Saturday, May 21, 2011


I’ve seen a number of the classic Hollywood movies of the 1930’s. But going over some of the titles in 1001 Movies You Must See Before You Die book, I noticed more than a few omissions from my movie viewing resume. For the next fourteen days, I’m going to try to fill in some of those gaps as well as re-watch some old favorites. I’ll list my expectations for each film going in and state whether these expectations are reached or not. And I’ll give each film my Elisha Cook Jr. supporting player award strictly for the reason that I think it would be fun to do so.

Love Me Tonight (1932)
Expectations: Full disclosure: I had never heard of this film before. Reading a brief synopsis, I see it is a Paramount musical starring Maurice Chevalier and Jeanette McDonald. I have a theory that France’s embrace of Jerry Lewis is some sort of revenge for America’s embrace of the (let’s be honest) obnoxious Frenchman Chevalier. Of course, that’s just a theory and have no hard evidence. And when I think of Jeanette McDonald, I think of that old clip of her and Nelson Eddy campily singing, “When I’m Calling You Woo Woo Woo!” This doesn’t sound too promising, but I’ll go into my viewing with an open mind.

After viewing: I admit this innovative early musical quickly grew on me. It was one of the first movies to use music (at least successfully) as part of the narrative. A lot of creative touches from director Rouben Mamoulian including his very innovative use of the Rodgers and Hart standard “Isn’t It Romantic.” I came around to liking Ms. McDonald just about the time she took her dress off for the doctor to examine her (Hey, I’m easy.) I even began to like Maurice after awhile! Live and learn.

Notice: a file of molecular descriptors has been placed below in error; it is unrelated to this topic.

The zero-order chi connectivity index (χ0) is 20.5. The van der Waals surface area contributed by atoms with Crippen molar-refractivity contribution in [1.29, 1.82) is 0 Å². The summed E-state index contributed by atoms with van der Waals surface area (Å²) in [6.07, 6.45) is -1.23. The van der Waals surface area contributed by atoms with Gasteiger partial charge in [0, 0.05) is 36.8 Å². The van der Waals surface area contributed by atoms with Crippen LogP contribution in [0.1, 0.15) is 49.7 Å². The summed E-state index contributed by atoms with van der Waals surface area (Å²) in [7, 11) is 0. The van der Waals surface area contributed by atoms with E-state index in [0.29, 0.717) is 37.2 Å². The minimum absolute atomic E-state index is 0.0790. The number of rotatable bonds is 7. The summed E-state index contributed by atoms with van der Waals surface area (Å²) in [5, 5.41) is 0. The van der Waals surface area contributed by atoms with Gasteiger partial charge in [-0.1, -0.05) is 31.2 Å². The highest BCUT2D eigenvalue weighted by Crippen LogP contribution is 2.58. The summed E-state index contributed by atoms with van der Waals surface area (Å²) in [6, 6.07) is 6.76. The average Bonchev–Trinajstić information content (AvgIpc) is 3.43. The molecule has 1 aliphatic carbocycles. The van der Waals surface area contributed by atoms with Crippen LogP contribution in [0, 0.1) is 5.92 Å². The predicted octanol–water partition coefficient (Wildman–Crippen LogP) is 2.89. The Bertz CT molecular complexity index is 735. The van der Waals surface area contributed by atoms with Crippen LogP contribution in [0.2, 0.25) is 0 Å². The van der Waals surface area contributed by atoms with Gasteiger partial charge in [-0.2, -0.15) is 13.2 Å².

On the audio commentary track, film scholar Miles Krueger refers to Love Me Tonight as “the finest musical film of all times.” Not sure I would go quite that far, but certainly worth seeing.

And the Elisha Cook Jr. supporting player award goes to…Lots of candidates here including feisty old C. Aubrey Smith, adorable ingénue Myrna Loy and the oddball Count played by Charles Butterworth. But I’ll go with the always amusing(even when he’s a bit of a scoundrel) Charlie Ruggles.

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